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Augmented Reality - Blair MacIntyre
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Augmented Reality - Blair MacIntyre


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  • Augmented Reality is the idea of smoothly integrating media into someone's view of the physical world around them. For many people, this conjures images of science fiction films such as The Terminator and the heads up displays in modern video games.
  • In order to merge media with a person's view of the world, we need to know where they are, where direction they are looking and what they are looking at. Much of the early work in Augmented Reality used head-worn displays and custom-created hardware and software to track where everyone and everything was in the world around the user.
  • Today, instead of these expensive and one-of-kind systems, augmented reality experiences can be created with the smartphones that are in the hands, pockets and purses of millions of people around the world. Using just the sensors built into the phone, and perhaps analyzing the video from the camera, we can add graphics to this video and turn the phone into a kind of magic lens into an augmented world.
  • When done well, augmented reality experiences may seem magical, with virtual content appearing to be inserted seamlessly into the real world. Given the technology, then, the question before us is how to create useful and compelling experiences that would make it worth someone taking their phone out of their pocket, turning it on, and looking through it at the world around them.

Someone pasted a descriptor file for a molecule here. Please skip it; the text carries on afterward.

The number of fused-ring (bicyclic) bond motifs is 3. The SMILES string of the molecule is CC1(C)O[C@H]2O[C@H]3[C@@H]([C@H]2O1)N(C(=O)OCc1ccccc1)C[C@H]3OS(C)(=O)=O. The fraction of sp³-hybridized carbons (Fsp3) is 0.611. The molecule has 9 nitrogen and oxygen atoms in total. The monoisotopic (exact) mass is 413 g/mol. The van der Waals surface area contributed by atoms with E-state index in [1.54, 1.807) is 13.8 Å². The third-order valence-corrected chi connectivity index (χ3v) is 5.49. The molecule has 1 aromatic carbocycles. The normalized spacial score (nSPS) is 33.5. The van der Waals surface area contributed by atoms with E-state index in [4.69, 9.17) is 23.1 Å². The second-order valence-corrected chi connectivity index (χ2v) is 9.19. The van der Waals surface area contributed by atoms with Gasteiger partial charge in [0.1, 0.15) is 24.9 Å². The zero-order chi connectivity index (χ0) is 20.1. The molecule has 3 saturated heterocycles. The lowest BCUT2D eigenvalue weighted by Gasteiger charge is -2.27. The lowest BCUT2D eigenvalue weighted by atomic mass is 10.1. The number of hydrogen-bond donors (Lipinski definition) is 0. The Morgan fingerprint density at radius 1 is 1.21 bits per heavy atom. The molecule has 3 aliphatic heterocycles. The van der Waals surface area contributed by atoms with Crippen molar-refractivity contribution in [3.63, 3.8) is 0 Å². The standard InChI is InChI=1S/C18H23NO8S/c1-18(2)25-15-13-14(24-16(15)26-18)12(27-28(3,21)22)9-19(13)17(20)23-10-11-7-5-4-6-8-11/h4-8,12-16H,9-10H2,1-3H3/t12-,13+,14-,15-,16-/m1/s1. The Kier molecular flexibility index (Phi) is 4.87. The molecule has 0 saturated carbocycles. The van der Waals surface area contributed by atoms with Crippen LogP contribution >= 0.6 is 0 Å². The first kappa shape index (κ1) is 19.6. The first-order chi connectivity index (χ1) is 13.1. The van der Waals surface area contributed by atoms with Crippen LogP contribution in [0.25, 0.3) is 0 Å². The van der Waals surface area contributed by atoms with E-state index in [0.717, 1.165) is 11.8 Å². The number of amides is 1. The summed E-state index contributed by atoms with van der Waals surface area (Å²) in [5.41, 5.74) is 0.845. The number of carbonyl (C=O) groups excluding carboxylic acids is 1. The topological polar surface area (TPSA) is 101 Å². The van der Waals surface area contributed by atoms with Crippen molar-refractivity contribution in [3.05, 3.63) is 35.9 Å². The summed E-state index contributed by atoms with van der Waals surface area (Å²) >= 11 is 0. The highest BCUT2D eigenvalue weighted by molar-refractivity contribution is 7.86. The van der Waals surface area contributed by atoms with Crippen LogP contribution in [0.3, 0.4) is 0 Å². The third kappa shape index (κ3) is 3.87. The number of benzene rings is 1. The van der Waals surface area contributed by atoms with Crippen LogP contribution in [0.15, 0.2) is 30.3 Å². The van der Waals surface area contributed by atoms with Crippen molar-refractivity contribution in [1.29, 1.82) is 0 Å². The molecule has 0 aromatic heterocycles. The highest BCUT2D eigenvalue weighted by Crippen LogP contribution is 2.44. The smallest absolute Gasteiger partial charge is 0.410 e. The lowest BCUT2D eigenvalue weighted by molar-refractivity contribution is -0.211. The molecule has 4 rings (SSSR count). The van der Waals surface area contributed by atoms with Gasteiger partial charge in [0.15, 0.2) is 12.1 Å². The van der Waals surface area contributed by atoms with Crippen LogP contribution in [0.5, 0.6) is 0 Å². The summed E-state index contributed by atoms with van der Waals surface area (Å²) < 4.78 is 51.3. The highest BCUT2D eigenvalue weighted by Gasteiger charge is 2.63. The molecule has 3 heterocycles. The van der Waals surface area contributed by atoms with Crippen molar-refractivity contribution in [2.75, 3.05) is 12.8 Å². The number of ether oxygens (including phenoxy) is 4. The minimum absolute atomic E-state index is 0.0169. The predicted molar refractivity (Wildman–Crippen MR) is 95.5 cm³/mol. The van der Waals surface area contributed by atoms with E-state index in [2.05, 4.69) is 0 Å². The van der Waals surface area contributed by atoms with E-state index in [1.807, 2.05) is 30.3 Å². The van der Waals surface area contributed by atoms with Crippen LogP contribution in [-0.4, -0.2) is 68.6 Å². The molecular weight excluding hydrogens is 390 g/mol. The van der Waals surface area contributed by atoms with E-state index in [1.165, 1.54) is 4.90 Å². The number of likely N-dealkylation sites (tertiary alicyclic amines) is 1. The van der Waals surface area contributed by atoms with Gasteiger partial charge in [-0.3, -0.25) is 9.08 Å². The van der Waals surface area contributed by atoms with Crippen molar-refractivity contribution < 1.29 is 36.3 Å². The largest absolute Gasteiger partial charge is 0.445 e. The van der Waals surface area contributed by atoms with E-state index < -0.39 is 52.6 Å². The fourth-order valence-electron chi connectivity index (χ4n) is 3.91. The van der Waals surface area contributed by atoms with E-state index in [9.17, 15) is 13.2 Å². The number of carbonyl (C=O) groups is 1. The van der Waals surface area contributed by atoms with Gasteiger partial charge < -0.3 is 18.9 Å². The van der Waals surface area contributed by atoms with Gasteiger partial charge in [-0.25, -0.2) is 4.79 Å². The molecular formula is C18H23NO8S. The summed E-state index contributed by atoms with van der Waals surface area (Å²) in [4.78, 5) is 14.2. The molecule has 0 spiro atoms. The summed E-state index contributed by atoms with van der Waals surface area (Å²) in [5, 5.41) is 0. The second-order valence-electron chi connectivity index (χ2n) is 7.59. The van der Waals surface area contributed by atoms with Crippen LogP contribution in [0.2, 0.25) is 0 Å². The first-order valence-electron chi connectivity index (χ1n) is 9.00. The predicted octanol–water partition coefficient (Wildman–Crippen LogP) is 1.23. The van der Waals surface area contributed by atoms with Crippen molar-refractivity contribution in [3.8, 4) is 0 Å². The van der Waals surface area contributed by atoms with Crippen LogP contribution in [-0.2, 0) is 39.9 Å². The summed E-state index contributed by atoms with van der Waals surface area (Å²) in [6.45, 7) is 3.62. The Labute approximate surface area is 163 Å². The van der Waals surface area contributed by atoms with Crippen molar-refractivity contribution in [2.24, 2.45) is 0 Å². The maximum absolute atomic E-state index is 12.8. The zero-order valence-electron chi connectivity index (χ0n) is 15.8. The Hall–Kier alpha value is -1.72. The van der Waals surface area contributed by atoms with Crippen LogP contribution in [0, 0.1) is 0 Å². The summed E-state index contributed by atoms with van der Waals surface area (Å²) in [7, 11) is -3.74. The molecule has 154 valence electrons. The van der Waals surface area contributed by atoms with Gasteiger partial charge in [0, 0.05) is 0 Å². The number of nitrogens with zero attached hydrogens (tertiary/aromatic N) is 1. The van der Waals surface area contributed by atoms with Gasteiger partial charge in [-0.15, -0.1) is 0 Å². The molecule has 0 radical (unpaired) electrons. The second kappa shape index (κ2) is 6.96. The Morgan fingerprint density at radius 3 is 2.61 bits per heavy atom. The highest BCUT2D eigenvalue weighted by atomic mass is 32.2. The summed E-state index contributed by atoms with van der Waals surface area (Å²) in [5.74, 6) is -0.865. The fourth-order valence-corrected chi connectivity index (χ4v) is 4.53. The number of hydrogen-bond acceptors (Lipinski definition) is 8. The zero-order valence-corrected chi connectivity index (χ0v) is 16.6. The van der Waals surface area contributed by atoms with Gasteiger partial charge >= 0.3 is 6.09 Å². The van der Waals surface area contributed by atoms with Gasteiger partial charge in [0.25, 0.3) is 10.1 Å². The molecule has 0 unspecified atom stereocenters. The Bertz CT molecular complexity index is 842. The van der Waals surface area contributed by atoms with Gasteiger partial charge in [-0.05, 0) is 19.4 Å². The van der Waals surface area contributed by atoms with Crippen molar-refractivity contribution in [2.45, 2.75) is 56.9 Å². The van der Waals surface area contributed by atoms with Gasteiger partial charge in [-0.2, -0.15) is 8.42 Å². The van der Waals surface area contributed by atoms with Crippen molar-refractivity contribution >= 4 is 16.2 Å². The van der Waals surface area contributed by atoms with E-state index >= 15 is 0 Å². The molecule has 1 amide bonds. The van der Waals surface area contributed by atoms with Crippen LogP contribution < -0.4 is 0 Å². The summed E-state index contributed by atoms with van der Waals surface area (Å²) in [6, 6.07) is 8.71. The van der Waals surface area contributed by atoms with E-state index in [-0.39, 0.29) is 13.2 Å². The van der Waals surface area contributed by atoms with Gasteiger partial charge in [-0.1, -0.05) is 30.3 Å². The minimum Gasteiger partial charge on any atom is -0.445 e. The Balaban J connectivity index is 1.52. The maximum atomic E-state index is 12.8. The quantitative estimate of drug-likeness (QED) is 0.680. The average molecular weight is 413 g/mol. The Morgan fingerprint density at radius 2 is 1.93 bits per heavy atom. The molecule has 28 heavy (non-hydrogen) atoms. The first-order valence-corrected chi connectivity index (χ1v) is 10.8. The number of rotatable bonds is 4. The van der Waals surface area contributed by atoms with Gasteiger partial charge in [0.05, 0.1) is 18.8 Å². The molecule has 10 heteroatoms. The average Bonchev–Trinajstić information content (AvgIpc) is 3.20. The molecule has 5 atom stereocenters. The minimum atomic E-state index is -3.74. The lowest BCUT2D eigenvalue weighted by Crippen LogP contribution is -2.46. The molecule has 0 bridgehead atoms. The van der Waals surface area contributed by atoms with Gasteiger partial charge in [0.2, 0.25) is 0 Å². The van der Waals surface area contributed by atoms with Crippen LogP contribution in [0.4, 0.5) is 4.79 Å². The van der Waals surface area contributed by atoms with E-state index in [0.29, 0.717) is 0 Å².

• Over the past twenty years, researchers have explored many possible uses of augmented reality, ranging from overlaying industrial or medical information on machinery and patients, to presenting battlespace information to soldiers or recreating cultural landmarks. Many of these task-focused systems will soon see real-world use, although many will not be practical on handheld smartphones.
  • The biggest area of potential growth for augmented reality on smartphones will be in consumer applications, especially those in the area of games, education, tourism, art and information access.
  • games is obvious. Putting content in the world
  • especially interesting are social. Better than wii, kinect
  • Perhaps one day have games where you interact with seemingly intellgent virtual characters. In AR/Facade, we put players in an apartment in the middle of a drama.
  • Eduation; kids, math, the natural world
  • Insitu education, especially when it's needed. Condom game is about teaching people proper use, using the package, so they can learn when they get them.
  • Tourism: re-creations of historic sites. Lots of efforts to help folks re-live the past.
  • My question to you is this: when you think about your own companies or populations, what are the situations where there is real value to having information appear to be out in the world around them?
  • Transcript

    • 1. Terminator picture here
    • 2. Clunky display AR picture
    • 3. Compelling looking beautiful AR experinece?
    • 4. General handheld AR picture